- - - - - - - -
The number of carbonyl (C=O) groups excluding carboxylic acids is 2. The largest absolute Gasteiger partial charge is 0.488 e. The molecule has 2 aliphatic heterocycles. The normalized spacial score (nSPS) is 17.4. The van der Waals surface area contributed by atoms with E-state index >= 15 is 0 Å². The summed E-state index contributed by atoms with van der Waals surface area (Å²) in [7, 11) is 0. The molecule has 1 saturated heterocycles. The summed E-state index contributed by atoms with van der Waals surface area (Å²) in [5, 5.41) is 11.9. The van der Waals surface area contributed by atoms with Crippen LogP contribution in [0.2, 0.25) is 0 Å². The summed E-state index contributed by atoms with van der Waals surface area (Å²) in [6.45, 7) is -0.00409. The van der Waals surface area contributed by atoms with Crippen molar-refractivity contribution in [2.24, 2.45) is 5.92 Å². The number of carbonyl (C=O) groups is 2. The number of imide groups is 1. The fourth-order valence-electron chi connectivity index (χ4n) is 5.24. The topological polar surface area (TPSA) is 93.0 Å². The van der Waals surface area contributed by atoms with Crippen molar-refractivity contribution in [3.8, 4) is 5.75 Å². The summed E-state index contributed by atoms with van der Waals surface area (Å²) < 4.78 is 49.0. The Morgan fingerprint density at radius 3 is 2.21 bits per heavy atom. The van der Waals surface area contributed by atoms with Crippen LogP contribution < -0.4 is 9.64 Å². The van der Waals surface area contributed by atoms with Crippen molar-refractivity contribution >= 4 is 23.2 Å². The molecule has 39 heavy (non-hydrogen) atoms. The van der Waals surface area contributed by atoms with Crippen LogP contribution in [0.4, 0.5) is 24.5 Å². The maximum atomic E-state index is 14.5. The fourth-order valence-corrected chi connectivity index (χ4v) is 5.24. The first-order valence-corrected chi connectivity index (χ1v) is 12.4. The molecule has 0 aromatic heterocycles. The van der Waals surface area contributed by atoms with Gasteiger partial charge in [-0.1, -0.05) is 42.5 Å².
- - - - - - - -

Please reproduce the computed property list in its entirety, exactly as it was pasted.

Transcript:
The number of carbonyl (C=O) groups excluding carboxylic acids is 2. The largest absolute Gasteiger partial charge is 0.488 e. The molecule has 2 aliphatic heterocycles. The normalized spacial score (nSPS) is 17.4. The van der Waals surface area contributed by atoms with E-state index >= 15 is 0 Å². The summed E-state index contributed by atoms with van der Waals surface area (Å²) in [7, 11) is 0. The molecule has 1 saturated heterocycles. The summed E-state index contributed by atoms with van der Waals surface area (Å²) in [5, 5.41) is 11.9. The van der Waals surface area contributed by atoms with Crippen LogP contribution in [0.2, 0.25) is 0 Å². The summed E-state index contributed by atoms with van der Waals surface area (Å²) in [6.45, 7) is -0.00409. The van der Waals surface area contributed by atoms with Crippen molar-refractivity contribution in [2.24, 2.45) is 5.92 Å². The number of carbonyl (C=O) groups is 2. The number of imide groups is 1. The fourth-order valence-electron chi connectivity index (χ4n) is 5.24. The topological polar surface area (TPSA) is 93.0 Å². The van der Waals surface area contributed by atoms with Crippen molar-refractivity contribution in [3.8, 4) is 5.75 Å². The summed E-state index contributed by atoms with van der Waals surface area (Å²) < 4.78 is 49.0. The Morgan fingerprint density at radius 3 is 2.21 bits per heavy atom. The van der Waals surface area contributed by atoms with Crippen LogP contribution < -0.4 is 9.64 Å². The van der Waals surface area contributed by atoms with Crippen molar-refractivity contribution >= 4 is 23.2 Å². The molecule has 39 heavy (non-hydrogen) atoms. The van der Waals surface area contributed by atoms with Crippen LogP contribution in [0.4, 0.5) is 24.5 Å². The maximum atomic E-state index is 14.5. The fourth-order valence-corrected chi connectivity index (χ4v) is 5.24. The first-order valence-corrected chi connectivity index (χ1v) is 12.4. The molecule has 0 aromatic heterocycles. The van der Waals surface area contributed by atoms with Gasteiger partial charge in [-0.1, -0.05) is 42.5 Å².